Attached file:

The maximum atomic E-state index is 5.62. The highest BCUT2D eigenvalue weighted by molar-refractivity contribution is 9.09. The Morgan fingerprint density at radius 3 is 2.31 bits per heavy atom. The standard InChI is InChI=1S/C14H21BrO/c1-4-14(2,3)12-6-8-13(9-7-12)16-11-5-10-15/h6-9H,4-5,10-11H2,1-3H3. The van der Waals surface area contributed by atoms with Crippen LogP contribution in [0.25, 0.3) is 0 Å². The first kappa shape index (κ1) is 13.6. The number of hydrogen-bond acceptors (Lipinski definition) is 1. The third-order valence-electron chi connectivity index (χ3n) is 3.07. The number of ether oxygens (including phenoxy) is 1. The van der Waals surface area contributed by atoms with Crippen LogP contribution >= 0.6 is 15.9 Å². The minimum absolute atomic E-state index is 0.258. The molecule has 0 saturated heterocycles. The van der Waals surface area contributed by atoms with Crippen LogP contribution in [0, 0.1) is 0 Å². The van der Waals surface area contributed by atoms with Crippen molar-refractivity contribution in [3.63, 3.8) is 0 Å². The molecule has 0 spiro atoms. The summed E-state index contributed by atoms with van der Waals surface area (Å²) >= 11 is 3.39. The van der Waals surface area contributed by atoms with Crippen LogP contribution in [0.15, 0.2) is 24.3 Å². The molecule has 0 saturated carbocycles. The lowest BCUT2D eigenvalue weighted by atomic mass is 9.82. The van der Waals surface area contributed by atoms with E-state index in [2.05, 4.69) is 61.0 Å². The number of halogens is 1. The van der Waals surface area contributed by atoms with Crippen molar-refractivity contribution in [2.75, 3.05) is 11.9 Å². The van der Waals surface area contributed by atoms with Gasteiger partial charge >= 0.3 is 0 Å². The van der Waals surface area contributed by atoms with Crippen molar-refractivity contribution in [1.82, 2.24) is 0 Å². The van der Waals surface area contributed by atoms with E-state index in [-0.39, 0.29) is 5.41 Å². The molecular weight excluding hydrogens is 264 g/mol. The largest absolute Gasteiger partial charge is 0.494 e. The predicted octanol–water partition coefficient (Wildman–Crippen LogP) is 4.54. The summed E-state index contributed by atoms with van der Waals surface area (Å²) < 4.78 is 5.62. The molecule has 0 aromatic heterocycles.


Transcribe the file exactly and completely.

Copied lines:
The maximum atomic E-state index is 5.62. The highest BCUT2D eigenvalue weighted by molar-refractivity contribution is 9.09. The Morgan fingerprint density at radius 3 is 2.31 bits per heavy atom. The standard InChI is InChI=1S/C14H21BrO/c1-4-14(2,3)12-6-8-13(9-7-12)16-11-5-10-15/h6-9H,4-5,10-11H2,1-3H3. The van der Waals surface area contributed by atoms with Crippen LogP contribution in [0.25, 0.3) is 0 Å². The first kappa shape index (κ1) is 13.6. The number of hydrogen-bond acceptors (Lipinski definition) is 1. The third-order valence-electron chi connectivity index (χ3n) is 3.07. The number of ether oxygens (including phenoxy) is 1. The van der Waals surface area contributed by atoms with Crippen LogP contribution >= 0.6 is 15.9 Å². The minimum absolute atomic E-state index is 0.258. The molecule has 0 saturated heterocycles. The van der Waals surface area contributed by atoms with Crippen LogP contribution in [0, 0.1) is 0 Å². The van der Waals surface area contributed by atoms with Crippen molar-refractivity contribution in [3.63, 3.8) is 0 Å². The molecule has 0 spiro atoms. The summed E-state index contributed by atoms with van der Waals surface area (Å²) >= 11 is 3.39. The van der Waals surface area contributed by atoms with Crippen LogP contribution in [0.15, 0.2) is 24.3 Å². The molecule has 0 saturated carbocycles. The lowest BCUT2D eigenvalue weighted by atomic mass is 9.82. The van der Waals surface area contributed by atoms with E-state index in [2.05, 4.69) is 61.0 Å². The number of halogens is 1. The van der Waals surface area contributed by atoms with Crippen molar-refractivity contribution in [2.75, 3.05) is 11.9 Å². The van der Waals surface area contributed by atoms with Gasteiger partial charge >= 0.3 is 0 Å². The van der Waals surface area contributed by atoms with Crippen molar-refractivity contribution in [1.82, 2.24) is 0 Å². The van der Waals surface area contributed by atoms with E-state index in [-0.39, 0.29) is 5.41 Å². The molecular weight excluding hydrogens is 264 g/mol. The largest absolute Gasteiger partial charge is 0.494 e. The predicted octanol–water partition coefficient (Wildman–Crippen LogP) is 4.54. The summed E-state index contributed by atoms with van der Waals surface area (Å²) < 4.78 is 5.62. The molecule has 0 aromatic heterocycles.